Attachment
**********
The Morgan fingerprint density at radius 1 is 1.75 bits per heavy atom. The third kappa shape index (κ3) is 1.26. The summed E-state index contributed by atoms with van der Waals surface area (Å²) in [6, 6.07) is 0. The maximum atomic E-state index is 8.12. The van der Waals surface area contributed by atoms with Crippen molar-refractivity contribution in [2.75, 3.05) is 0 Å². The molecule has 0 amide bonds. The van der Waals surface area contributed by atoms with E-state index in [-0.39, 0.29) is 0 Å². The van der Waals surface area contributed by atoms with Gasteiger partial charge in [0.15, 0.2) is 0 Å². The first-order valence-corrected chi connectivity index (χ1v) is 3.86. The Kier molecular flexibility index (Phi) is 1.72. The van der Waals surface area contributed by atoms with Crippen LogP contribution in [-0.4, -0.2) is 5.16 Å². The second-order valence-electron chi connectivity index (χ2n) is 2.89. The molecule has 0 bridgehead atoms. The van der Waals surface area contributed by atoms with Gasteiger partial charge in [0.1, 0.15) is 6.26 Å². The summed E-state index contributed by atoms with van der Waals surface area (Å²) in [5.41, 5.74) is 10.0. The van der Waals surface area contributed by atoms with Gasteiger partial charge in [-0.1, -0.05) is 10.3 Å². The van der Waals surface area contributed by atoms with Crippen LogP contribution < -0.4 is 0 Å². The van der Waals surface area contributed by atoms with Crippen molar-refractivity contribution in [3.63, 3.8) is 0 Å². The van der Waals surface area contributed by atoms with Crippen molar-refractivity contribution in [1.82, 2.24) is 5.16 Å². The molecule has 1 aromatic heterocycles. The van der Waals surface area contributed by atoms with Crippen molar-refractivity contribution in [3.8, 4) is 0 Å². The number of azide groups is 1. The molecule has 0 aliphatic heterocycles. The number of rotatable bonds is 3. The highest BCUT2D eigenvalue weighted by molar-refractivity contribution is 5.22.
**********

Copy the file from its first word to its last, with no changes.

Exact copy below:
The Morgan fingerprint density at radius 1 is 1.75 bits per heavy atom. The third kappa shape index (κ3) is 1.26. The summed E-state index contributed by atoms with van der Waals surface area (Å²) in [6, 6.07) is 0. The maximum atomic E-state index is 8.12. The van der Waals surface area contributed by atoms with Crippen molar-refractivity contribution in [2.75, 3.05) is 0 Å². The molecule has 0 amide bonds. The van der Waals surface area contributed by atoms with E-state index in [-0.39, 0.29) is 0 Å². The van der Waals surface area contributed by atoms with Gasteiger partial charge in [0.15, 0.2) is 0 Å². The first-order valence-corrected chi connectivity index (χ1v) is 3.86. The Kier molecular flexibility index (Phi) is 1.72. The van der Waals surface area contributed by atoms with Crippen LogP contribution in [-0.4, -0.2) is 5.16 Å². The second-order valence-electron chi connectivity index (χ2n) is 2.89. The molecule has 0 bridgehead atoms. The van der Waals surface area contributed by atoms with Gasteiger partial charge in [0.1, 0.15) is 6.26 Å². The summed E-state index contributed by atoms with van der Waals surface area (Å²) in [5.41, 5.74) is 10.0. The van der Waals surface area contributed by atoms with Gasteiger partial charge in [-0.1, -0.05) is 10.3 Å². The van der Waals surface area contributed by atoms with Crippen LogP contribution < -0.4 is 0 Å². The van der Waals surface area contributed by atoms with Crippen molar-refractivity contribution in [3.63, 3.8) is 0 Å². The van der Waals surface area contributed by atoms with Crippen molar-refractivity contribution in [1.82, 2.24) is 5.16 Å². The molecule has 1 aromatic heterocycles. The van der Waals surface area contributed by atoms with Crippen molar-refractivity contribution in [3.8, 4) is 0 Å². The number of azide groups is 1. The molecule has 0 aliphatic heterocycles. The number of rotatable bonds is 3. The highest BCUT2D eigenvalue weighted by molar-refractivity contribution is 5.22.